For Writers

Surging into Nonfiction!

The last few months have been a whirlwind of events for me. I’ve attended three different conferences, where I either presented or attended workshops — all about nonfiction. Why? Nonfiction is HOT right now.  That’s great for those of us who read it and even better for those of us who write it.

Why is nonfiction such a hot topic? That’s easy.  Between the state standards, the Common Core, and the Next Generation Science Standards (NGSS),  publishers are looking to add lots of nonfiction to their lists.  They are searching for everything from picture book to YA, in the categories of history, biography, science, technology, nature, and much, much more.

Looking to find some great nonfiction books? Check out these awards:

NCTE Orbis Pictus Award for Outstanding Nonfiction for Children


The book that won this year’s award was:
The Family Romanov by Candace Fleming (Schwartz & Wade)
Here is the tumultuous, heartrending, true story of the Romanovs at once an intimate portrait of Russia’s last royal family and a gripping account of its undoing. Using captivating photos and compelling first person accounts, award-winning author Candace Fleming (“Amelia Lost”;” The Lincolns”) deftly maneuvers between the imperial family’s extravagant lives and the plight of Russia’s poor masses, making this an utterly mesmerizing read as well as a perfect resource for meeting Common Core standards.


The Robert F. Sibert Informational Book Medal winner for 2015 was:
The Right Word: Roget and his Thesaurus by Jen Bryant (Eerdmans BFYR)

2015 Caldecott Honor Book2015 Sibert Medal Winner2015 Orbis Pictus Honor BookFor shy young Peter Mark Roget, books were the best companions — and it wasn’t long before Peter began writing his own book. But he didn’t write stories; he wrote lists. Peter took his love for words and turned it to organizing ideas and finding exactly the right word to express just what he thought. His lists grew and grew, eventually turning into one of the most important reference books of all time. Readers of all ages will marvel at Roget’s life, depicted through lyrical text and brilliantly detailed illustrations. This elegant book celebrates the joy of learning and the power of words.

NSTA Outstanding Science Trade Books for 2015. This is a pretty comprehensive list of some awesome science books! I will include just a few below, but for all, check out the website here:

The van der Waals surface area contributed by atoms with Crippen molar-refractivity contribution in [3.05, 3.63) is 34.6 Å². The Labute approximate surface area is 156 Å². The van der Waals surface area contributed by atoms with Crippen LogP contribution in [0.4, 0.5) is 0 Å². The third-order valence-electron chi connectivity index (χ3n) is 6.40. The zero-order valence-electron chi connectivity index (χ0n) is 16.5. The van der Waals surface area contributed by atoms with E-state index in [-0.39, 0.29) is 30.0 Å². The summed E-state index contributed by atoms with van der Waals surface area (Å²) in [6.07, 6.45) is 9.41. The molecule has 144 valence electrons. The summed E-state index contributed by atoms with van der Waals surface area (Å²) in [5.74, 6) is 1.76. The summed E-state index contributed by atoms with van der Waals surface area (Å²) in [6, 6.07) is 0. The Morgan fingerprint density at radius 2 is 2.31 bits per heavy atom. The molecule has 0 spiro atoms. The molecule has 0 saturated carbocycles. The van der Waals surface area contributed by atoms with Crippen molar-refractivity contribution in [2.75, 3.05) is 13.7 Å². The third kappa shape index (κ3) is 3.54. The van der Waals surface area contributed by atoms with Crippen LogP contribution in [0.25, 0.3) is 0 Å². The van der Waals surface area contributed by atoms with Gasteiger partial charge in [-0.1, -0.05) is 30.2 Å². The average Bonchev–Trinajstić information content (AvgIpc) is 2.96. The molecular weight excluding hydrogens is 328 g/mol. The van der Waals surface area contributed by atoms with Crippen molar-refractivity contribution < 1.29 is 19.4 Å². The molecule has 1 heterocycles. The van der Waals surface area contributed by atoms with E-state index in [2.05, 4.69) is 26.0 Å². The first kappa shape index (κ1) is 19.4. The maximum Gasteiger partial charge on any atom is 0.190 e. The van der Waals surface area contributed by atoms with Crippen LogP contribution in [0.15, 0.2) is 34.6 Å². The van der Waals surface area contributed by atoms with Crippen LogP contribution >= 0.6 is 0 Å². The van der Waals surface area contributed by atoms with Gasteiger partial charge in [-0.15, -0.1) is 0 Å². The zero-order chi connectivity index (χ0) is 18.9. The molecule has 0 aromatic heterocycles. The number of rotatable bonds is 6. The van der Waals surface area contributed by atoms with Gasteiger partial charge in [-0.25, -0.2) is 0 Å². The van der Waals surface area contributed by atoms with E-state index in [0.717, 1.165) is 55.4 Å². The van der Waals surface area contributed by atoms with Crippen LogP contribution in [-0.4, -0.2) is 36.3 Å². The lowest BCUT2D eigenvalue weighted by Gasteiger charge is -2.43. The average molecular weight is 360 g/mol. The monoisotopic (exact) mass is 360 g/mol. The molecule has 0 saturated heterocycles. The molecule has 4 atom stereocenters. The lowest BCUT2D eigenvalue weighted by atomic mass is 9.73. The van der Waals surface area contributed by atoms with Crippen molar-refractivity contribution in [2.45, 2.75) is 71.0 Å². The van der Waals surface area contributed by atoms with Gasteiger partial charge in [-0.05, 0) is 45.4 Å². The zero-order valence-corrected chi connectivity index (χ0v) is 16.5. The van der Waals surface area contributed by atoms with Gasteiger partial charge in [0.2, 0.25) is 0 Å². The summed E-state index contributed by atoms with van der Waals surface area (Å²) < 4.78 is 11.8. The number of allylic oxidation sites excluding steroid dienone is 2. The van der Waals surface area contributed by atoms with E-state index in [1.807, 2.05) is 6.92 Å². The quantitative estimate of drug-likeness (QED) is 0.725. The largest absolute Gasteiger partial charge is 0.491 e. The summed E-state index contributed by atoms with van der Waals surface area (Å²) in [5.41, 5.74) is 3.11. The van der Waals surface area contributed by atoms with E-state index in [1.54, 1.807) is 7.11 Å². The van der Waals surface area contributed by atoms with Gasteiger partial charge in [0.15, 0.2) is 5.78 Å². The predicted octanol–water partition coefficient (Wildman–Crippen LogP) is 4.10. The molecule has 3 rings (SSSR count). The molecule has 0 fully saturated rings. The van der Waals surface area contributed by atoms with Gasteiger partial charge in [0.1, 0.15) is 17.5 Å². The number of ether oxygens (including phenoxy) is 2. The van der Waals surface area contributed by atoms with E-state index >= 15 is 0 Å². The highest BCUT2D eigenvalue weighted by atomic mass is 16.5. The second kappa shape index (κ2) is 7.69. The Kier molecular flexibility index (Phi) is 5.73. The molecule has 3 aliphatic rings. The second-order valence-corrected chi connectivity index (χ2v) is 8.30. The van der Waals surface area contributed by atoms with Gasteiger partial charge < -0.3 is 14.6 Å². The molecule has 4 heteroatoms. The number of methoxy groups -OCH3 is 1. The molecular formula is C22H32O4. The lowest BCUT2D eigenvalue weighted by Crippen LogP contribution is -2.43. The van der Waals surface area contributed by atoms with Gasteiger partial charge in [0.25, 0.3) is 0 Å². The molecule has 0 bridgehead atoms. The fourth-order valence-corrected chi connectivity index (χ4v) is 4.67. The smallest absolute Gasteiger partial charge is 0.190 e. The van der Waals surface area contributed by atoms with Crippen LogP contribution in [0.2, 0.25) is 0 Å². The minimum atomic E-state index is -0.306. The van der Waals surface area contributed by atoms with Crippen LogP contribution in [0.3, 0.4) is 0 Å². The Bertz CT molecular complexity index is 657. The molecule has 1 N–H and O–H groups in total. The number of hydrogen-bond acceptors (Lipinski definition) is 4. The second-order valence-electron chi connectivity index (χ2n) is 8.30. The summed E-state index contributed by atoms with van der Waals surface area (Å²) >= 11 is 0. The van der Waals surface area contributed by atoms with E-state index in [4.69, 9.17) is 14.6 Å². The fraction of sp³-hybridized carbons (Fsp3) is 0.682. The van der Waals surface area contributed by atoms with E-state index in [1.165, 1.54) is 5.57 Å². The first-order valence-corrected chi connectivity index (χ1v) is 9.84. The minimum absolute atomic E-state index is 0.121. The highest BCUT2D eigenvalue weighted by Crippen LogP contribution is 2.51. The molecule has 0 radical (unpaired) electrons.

Batman Science: The Real-World Science Behind Batman’s Gear (DC Super Heroes) by Tammy Enz

When it comes to fighting crime, technology is Batmans greatest weapon. From his gadget-packed Utility Belt to his high-tech Batmobile, the Dark Knight tackles Gothams criminal underworld. But does any of his gear have a basis in reality? Or is it merely the stuff of fiction? Batman Science uncovers the real-world connections to Batmans techand much of it will surprise you!


Bone Collection: Skulls by Camilla de la Bédoyère (Scholastic)

BONE COLLECTION: SKULLS is follow-up to the beautiful book BONE COLLECTION: ANIMALS. This spectacular collection of awesome skulls will take a closer look inside some of the world’s most fascinating creatures. Learn what an animal’s skull can tell us about how each creature lives. Discover the narwhal, the unicorn of the sea. Marvel at how a hippo’s eyeballs nearly pop out of its head. Take a look at the rhinoceros’ enormous beak. Featuring the skulls of pythons, piranhas, rams, bears and more, readers will be amazed by the wide variety of skulls in the animal kingdom.

Where does one go to find out more about  the type of nonfiction books coming out or how to learn how to write fabulous nonfiction?

Check out some conferences!  Many regional and even the national SCBWI conferences are including nonfiction workshops these days.  To find one look here:


The Highlights Foundation offers conferences about nonfiction. In fact, I just conducted one at the beginning of the month.


And finally, one of the best conferences (in my opinion) to attend to learn about nonfiction — if you are a teacher, librarian, or aspiring writer, is

the 21st Century Children’s Nonfiction Conference.

I went this past June and it was FANTASTIC!  With industry professionals from over 28 organizations including publishers, librarians, the NSTA, Bank Street College, and many more, there is something for everyone.

The conference was a great way to connect with editors, educational professionals, and other authors. Workshops on craft and writing were timely, interesting and fun.  They even had intensives for more in-depth learning and also open table discussions to promote exchange of information between authors and editors.


++++ Talk about perfect timing, Publisher’s Weekly just discussed the Surge in Nonfiction in one of their articles yesterday. It is titled “Is Children’s Nonfiction Having its Moment?”  The answer is YES!!

You can read the article here:

It is easy to find ways to “Surge into Nonfiction” all you have to do is to look!

Feel free to share below any other great nonfiction books or nonfiction events in your area. Let’s keep this nonfiction vibe going!!



Jennifer Swanson is the author of over 25 books for children. A self-professed science geek, when not writing, she can be found trolling through the internet searching for cool science discoveries and experiments.  Learn more about Jennifer at her website:



Houses and Stories

I love houses.

Old and new. Big and small. Cozy and sprawling. Mansions, cottages, castles, ranches, igloos. Tudor, Cape Cod, Colonial, French Provincial. No matter the size or style, houses simply fascinate me.